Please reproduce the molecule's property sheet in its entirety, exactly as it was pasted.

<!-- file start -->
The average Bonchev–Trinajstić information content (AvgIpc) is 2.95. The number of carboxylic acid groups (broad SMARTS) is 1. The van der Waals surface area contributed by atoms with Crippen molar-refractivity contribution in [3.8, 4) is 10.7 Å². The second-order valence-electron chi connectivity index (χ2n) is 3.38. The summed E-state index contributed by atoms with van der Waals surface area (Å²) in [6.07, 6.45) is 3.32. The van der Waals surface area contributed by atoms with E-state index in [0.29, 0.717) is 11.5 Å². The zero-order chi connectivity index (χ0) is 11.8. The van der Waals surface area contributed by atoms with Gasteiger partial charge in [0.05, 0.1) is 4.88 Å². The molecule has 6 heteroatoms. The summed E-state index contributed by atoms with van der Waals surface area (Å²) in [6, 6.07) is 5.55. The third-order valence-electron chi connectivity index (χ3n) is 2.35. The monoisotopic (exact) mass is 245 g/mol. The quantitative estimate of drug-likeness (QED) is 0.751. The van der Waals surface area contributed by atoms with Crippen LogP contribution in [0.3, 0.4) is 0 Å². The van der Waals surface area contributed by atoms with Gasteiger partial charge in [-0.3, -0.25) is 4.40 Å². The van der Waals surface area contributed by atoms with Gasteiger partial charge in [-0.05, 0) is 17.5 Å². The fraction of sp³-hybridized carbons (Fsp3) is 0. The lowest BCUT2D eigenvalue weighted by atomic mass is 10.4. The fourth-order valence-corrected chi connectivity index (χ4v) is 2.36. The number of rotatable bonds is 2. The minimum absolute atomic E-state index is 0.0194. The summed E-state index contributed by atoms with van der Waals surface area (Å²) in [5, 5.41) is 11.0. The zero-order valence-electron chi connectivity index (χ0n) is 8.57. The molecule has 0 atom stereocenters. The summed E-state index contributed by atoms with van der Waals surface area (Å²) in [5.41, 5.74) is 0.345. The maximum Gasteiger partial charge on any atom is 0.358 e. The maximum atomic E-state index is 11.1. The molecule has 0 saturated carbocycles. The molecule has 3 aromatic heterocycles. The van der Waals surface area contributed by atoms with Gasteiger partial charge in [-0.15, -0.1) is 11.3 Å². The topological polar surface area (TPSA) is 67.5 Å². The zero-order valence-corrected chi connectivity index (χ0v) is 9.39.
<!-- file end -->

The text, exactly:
The average Bonchev–Trinajstić information content (AvgIpc) is 2.95. The number of carboxylic acid groups (broad SMARTS) is 1. The van der Waals surface area contributed by atoms with Crippen molar-refractivity contribution in [3.8, 4) is 10.7 Å². The second-order valence-electron chi connectivity index (χ2n) is 3.38. The summed E-state index contributed by atoms with van der Waals surface area (Å²) in [6.07, 6.45) is 3.32. The van der Waals surface area contributed by atoms with E-state index in [0.29, 0.717) is 11.5 Å². The zero-order chi connectivity index (χ0) is 11.8. The van der Waals surface area contributed by atoms with Gasteiger partial charge in [0.05, 0.1) is 4.88 Å². The molecule has 6 heteroatoms. The summed E-state index contributed by atoms with van der Waals surface area (Å²) in [6, 6.07) is 5.55. The third-order valence-electron chi connectivity index (χ3n) is 2.35. The monoisotopic (exact) mass is 245 g/mol. The quantitative estimate of drug-likeness (QED) is 0.751. The van der Waals surface area contributed by atoms with Crippen LogP contribution in [0.3, 0.4) is 0 Å². The van der Waals surface area contributed by atoms with Gasteiger partial charge in [-0.3, -0.25) is 4.40 Å². The van der Waals surface area contributed by atoms with Gasteiger partial charge in [-0.05, 0) is 17.5 Å². The fraction of sp³-hybridized carbons (Fsp3) is 0. The lowest BCUT2D eigenvalue weighted by atomic mass is 10.4. The fourth-order valence-corrected chi connectivity index (χ4v) is 2.36. The number of rotatable bonds is 2. The minimum absolute atomic E-state index is 0.0194. The summed E-state index contributed by atoms with van der Waals surface area (Å²) in [5, 5.41) is 11.0. The zero-order valence-electron chi connectivity index (χ0n) is 8.57. The molecule has 0 atom stereocenters. The summed E-state index contributed by atoms with van der Waals surface area (Å²) in [5.41, 5.74) is 0.345. The maximum Gasteiger partial charge on any atom is 0.358 e. The maximum atomic E-state index is 11.1. The molecule has 0 saturated carbocycles. The molecule has 3 aromatic heterocycles. The van der Waals surface area contributed by atoms with Gasteiger partial charge in [-0.15, -0.1) is 11.3 Å². The topological polar surface area (TPSA) is 67.5 Å². The zero-order valence-corrected chi connectivity index (χ0v) is 9.39.